Foreign or Domestic, Which Truck is Better?
Last week, a good friend called me and asked if I thought imports were higher quality than domestic vehicle manufacturers. He had been talking to a couple other friends, who told him domestic trucks can't compete when it comes to import standards. Upon pondering the question, it became clear to me the stigma domestic manufacturers have been stuck with has no merit.
I couldn't believe my friend let marketing hype control his own logic, especially considering he just sold his domestic truck that had 270,000 miles on it. With the exception of a transmission, a couple water pumps, and a couple alternators, the truck functioned as a reliable workhorse, regardless of the lack of maintenance on his part.
The idea that imports are better than domestic vehicles is a crock. OK, so everyone who's ever had a problem with a Ford, Chevy, or Dodge has found some excuse to jump on the "Domestics are junk" bandwagon. My first new vehicle was a Toyota truck, and I still suffer from a severe case of buyer's remorse. But that doesn't make it right to run around making ignorant or unjustified blanket claims about import vehicles.
As an editor, I have a duty to be fair in my evaluations, and as a person who genuinely wants to learn rather than convince others I am omnipotent, I have a strong desire to understand the benefits and quirks of each truck, and how it relates to its position in the consumer market.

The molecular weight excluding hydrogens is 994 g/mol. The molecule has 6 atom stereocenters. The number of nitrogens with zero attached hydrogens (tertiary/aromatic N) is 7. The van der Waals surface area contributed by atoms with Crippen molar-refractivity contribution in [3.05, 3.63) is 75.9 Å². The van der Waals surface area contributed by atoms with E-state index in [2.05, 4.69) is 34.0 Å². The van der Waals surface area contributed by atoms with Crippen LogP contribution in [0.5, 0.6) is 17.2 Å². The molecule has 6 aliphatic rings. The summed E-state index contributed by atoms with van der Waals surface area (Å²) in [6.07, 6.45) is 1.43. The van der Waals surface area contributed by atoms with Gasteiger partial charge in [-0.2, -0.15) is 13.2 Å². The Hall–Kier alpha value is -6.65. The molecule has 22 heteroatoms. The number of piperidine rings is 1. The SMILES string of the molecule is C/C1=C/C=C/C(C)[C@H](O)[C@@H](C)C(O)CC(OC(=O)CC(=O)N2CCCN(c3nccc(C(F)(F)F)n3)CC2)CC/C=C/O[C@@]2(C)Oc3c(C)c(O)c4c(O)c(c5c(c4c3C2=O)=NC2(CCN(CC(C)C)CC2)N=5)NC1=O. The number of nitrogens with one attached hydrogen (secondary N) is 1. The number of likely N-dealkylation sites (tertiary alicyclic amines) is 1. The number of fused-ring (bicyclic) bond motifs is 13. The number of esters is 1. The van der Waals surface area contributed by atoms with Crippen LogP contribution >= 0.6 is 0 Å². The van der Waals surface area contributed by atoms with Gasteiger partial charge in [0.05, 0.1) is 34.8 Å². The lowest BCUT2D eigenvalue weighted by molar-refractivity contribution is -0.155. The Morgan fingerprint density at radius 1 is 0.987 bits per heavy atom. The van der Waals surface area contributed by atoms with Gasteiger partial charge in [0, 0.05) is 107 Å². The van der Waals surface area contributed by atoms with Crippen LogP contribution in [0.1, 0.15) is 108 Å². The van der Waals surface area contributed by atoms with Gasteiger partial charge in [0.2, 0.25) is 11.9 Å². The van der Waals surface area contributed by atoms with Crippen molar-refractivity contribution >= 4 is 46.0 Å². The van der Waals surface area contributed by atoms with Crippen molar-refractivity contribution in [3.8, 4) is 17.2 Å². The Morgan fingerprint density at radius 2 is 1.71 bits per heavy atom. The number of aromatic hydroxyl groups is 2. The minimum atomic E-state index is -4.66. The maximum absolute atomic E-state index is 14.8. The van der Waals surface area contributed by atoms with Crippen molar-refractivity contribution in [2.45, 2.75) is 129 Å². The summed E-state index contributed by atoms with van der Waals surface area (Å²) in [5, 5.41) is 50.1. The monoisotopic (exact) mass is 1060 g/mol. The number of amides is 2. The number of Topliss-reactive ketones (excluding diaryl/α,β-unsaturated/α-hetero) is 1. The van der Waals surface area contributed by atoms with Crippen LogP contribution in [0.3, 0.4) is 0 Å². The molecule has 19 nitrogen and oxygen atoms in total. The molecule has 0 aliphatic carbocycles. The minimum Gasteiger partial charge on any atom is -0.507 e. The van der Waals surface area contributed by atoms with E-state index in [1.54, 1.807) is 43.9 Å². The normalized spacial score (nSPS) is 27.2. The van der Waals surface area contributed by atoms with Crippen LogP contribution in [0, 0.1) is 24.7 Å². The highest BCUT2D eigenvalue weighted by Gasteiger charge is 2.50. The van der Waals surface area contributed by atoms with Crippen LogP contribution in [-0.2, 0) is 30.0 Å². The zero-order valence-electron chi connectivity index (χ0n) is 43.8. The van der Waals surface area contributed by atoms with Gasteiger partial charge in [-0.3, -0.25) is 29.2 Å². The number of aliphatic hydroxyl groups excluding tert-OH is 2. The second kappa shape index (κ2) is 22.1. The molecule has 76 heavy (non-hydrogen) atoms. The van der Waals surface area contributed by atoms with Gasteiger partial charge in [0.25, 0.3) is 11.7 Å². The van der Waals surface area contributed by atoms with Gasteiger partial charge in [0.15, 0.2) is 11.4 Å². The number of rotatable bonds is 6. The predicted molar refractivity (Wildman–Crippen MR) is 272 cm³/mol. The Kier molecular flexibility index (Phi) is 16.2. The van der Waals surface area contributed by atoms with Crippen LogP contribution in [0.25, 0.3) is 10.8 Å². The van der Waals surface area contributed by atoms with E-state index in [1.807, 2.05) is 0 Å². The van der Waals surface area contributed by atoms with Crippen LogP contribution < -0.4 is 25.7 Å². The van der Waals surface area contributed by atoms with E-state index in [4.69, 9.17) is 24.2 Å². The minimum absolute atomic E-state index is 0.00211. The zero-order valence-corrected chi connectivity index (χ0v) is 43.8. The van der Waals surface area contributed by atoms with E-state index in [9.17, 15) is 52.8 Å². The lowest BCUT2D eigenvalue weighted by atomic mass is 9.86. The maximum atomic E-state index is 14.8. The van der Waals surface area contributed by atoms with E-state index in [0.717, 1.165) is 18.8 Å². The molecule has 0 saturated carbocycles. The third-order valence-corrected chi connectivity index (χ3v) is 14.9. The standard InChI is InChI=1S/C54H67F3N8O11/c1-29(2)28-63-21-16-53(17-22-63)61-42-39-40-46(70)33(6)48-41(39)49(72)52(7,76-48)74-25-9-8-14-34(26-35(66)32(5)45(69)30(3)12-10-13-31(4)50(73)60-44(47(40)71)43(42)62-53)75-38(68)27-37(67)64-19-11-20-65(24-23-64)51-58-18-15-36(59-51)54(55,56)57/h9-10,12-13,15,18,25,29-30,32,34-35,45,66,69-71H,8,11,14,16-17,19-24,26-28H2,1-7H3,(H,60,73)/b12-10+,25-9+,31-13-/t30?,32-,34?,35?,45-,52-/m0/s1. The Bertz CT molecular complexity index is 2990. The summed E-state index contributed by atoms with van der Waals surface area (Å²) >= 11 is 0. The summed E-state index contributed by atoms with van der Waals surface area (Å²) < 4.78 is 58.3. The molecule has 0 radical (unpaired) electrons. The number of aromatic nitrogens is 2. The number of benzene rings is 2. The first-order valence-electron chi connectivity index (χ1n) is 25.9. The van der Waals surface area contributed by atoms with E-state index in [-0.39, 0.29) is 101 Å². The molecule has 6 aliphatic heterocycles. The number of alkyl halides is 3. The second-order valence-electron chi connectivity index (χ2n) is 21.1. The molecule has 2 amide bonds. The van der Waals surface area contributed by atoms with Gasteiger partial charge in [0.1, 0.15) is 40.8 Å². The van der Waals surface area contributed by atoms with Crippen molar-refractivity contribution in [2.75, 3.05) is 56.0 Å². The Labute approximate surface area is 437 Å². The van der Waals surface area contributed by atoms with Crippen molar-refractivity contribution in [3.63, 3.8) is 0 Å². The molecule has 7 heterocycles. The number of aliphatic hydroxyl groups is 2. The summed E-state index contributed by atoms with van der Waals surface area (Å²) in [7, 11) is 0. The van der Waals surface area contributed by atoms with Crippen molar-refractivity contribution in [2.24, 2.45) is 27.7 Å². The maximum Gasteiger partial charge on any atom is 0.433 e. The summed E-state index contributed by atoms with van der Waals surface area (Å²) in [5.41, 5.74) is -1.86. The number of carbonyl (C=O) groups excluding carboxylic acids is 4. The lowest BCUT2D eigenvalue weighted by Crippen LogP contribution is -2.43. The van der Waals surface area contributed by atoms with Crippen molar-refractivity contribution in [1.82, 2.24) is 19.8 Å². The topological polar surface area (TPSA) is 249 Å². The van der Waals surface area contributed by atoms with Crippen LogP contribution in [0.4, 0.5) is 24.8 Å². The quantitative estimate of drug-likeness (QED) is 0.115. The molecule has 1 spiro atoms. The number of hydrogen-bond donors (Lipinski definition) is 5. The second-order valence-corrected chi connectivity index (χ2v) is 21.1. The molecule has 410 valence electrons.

Asia has made leaps and bounds in industrialization, just as we did many years ago. But this growth is not without some major repercussions. Asia is the world's largest and most populous continent. It covers a mere 8.6 percent of the Earth's total surface area. Of that area, only 29.4 percent of this land surface is home to almost 4 billion people. It contains more than 60 percent of the world's current human population.
These conditions, along with a poorly managed waste disposal system and a major lack of pollution control, the Asian industrial revolution is not without consequence. According to a report by NASA, Asia's industrial pollution has developed a 2-mile thick toxic cloud that, during spring and fall months, makes a 6,000-mile journey to infest Southern California's air. According to UN Environmental Group, Asian pollution is the cause of 800,000 premature deaths yearly.
However, in relation to these demographics, Asia's industrial toxins are no more to blame than the mass concentrations of pollutants emitted in the United States' during the Industrial Revolution.
In this modern age, we share the technology. Therefore, any vehicle manufacturer that can design a car for a specific class, does so knowing what that market consists of and what it would be comparable to. Toyota recalled 775,000 Tundra and Sequoia-like vehicles in 2005, and with reports that Toyota's new Tundra has cam-snapping issues, the recalls are not likely to stop anytime soon. It's only proof that all vehicle manufacturers will have some form of notorious problems, in relation to design, manufacturing, and market price.
Does that make Toyota trucks a ton a junk? No, it's all part of doing business. The only factor that would make one truck better than another is which one you personally like more. Basically, don't blindfold yourself with blanket statements of which product to buy. Take the time to check all of your options to get the best bang for your buck.